**Revolutions**, and kindly contributed to R-bloggers)

The accidental aRt tumblr (mentioned here a few years ago) continues to provide a steady stream of images that wouldn’t look out of place in a modern art gallery, but which in fact are data visualizations (mostly attempted in R), gone wrong. (Here’s a typical recent entry.) But now, Giora Simchoni has taken this concept to the next level by writing an R package that deliberately creates works of art.

The kandinsky package (available now on Github) takes any dataset as input, and creates an image reminiscent of the work of abstract painter Wassily Kandinsky. The data points are used to position Kandinsky’s typical motifs — rectangles, circles, waves and such — on a digital canvas. And since every data set is different, the resulting “work” is therefore unique. Here, for example, Len Kiefer takes a break from his usual visualizations of economic data to create a Kandinsky plot of mortgage rates:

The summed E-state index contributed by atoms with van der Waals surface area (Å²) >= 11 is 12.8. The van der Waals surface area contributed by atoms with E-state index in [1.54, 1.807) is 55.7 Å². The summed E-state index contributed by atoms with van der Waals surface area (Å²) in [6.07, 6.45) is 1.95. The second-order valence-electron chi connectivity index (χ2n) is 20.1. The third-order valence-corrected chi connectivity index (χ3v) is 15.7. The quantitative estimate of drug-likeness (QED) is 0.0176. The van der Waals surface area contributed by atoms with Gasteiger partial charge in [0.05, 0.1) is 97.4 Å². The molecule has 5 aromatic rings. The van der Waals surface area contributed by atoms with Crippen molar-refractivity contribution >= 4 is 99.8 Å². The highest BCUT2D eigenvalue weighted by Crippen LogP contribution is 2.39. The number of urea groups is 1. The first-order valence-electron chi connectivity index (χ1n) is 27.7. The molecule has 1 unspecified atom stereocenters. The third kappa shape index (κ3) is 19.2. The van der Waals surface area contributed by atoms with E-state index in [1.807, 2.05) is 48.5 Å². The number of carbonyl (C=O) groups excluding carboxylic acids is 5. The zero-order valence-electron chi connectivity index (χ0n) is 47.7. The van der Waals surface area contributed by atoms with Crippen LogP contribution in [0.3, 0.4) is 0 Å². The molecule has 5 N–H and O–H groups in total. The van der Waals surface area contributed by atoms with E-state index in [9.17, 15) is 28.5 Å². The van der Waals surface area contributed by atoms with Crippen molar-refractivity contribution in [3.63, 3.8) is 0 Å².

was going to make my usual time series gif of mortgage rates, but I decided to tween Kandinsky instead. sequence of rates 4 weeks at a time pic.twitter.com/mMnOxGxVcW

— Leonard Kiefer (@lenkiefer) July 27, 2017

Andrew Clark used the same package to generate Kandinsky plots from baseball data. With a simple Shiny app, you can choose a player represented in the Lahman package and use their data to create a chart on the fly:

Behind the scenes, the kandinsky package uses the grid graphics system in R to lay out the elements of the “painting” on a blank canvas. The grid system isn’t often used directly, but it’s what’s behind many of the modern graphics systems in R (notably, lattice and ggplot2). If you’re thinking about creating an entirely new visualization in R, as Giora Simchoni has done here, the grid package is well worth looking into. You can learn a lot about its capabilities in the blog post linked below.

Giora Simchoni: Data Paintings (The Kandinsky Package)

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